In the case of resource partitions, the partition number for the assignment can be specified in the bitfield. Multiple assignments can point to the same resources or partition. For UL, this facilitates collaborative spatial multiplexing (CSM), for example virtual MIMO, as multiple user are assigned to the same resource.

However, a similar premise can be used for DL as well, for example for multi-user MIMO.

A bitfield specifying a partition number can be appended to a unicast message (intended for a single user) or a group assignment message.

In some implementations, a group assignment message, such as a group bitmap, which can be used to signal VoIP allocations, can be appended with a bitfield indicating the partition number to where the group has been assigned resources.

As described, multiple group bitmaps can indicate the same partition so that multiple group assignments are assigned to the same set of resources. For example, multiple bitmaps can be assigned to the same partition. Multiple groups can be assigned to the same partition to support collaborative spatial multiplexing (CSM).

In some cases when multiple groups bitmaps or unicast assignments are assigned to the same partition, the assignments may be of different sizes. In such case, if the size of the assignment is known to be different from the partition size, and the mobile can observe that the assignment size is greater than the partition size, the assignment that has indicated assigned resources greater than the partition size will “wrap around” after the end of the partition.

Mobile stations can derive a total number of assigned resources to a group from a resource allocation bitmap, and compare this value with an indicated resource partition size.

FIG. 18 illustrates an example of a time-frequency resource 1800 that is used for collaborative spatial multiplexing (CSM), having two layers 1803,1804, one for each group of users. A first group has six assigned resources and a second group has ten assigned resources. A partition size is set to be eight assignments. The first group is assigned less allocated resources than the partition size starting from a first assigned resource 1810 for that layer 1803. The second group is assigned more allocated resources than the partition size starting from a first assigned resource 1820 for that layer 1804. Once the “last” resource 1830 is reached in that layer 1804, the next assignment “wraps around” to be on the last resource 1840 of layer 1803, followed by the second last resource 1850 in layer 1803 as those resources are unused by the first group in layer 1803.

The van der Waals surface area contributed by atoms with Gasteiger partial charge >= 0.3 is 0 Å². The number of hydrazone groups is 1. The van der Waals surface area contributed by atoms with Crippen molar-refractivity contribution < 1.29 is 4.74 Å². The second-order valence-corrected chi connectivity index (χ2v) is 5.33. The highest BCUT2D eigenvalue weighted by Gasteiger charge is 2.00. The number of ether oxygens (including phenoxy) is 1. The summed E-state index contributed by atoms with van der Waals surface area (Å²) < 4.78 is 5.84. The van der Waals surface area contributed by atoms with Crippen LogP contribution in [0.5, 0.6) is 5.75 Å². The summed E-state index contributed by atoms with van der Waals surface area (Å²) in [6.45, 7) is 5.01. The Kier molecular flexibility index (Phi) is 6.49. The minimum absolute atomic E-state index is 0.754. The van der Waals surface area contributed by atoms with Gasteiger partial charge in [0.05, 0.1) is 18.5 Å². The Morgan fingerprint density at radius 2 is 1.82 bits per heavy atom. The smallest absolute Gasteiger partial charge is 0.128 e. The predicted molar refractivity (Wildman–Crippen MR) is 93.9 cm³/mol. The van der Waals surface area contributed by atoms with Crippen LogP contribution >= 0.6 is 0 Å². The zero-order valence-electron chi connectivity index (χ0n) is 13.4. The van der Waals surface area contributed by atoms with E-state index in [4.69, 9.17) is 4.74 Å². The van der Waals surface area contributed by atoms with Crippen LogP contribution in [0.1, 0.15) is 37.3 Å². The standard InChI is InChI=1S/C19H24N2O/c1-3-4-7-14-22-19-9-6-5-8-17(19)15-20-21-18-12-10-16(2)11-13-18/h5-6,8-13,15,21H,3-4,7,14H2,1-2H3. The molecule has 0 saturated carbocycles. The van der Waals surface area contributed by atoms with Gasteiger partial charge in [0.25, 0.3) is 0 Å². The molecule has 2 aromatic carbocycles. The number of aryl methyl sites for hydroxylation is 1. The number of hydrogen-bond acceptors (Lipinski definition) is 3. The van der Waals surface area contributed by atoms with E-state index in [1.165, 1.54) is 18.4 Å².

In some embodiments, such a process may allow efficient packing of different sized group assignments.

In addition, a users ordering index can also be used to allocate users in a specific order. The users ordering index is a special case of user set combination index, with user set size equal to 1. For a number of indicated assignments, a table can be created of possible ordering of users. For example, Table 4 above showing ordering of 3 indicated assignments and corresponding table of indices.

User set ordering index may also be used to “shuffle” the assignments of one or more group bitmaps to allow further control over which users are grouped together for optimization.

In some embodiments, the user ordering index can be appended to high geometry bitmap to minimize overhead.

Some embodiments of the invention include a method for use with a time-frequency transmission resource comprising at least one subzone, each subzone comprising at least one partition, each partition having at least one resource block, each resource block having a plurality of transmission symbols on a plurality of sub-carriers, wherein one or more resource blocks are allocated to each of at least one user in a respective partition. For each partition, signalling is performed to a group of users using a group bitmap, wherein the group bitmap includes at least one bitfield that provides additional information about the one or more resource blocks allocated to the at least one user of the respective partition.

In some embodiments, the at least one bitfield may include one or more of, but not limited to; the resource permutation index, user pairing or user sets combination index, supplemental transmission information, mobile station assignment index, UL resource partition index and user set ordering index. In some embodiments the one or more bitfields can be encoded with CRC and sent together as one message.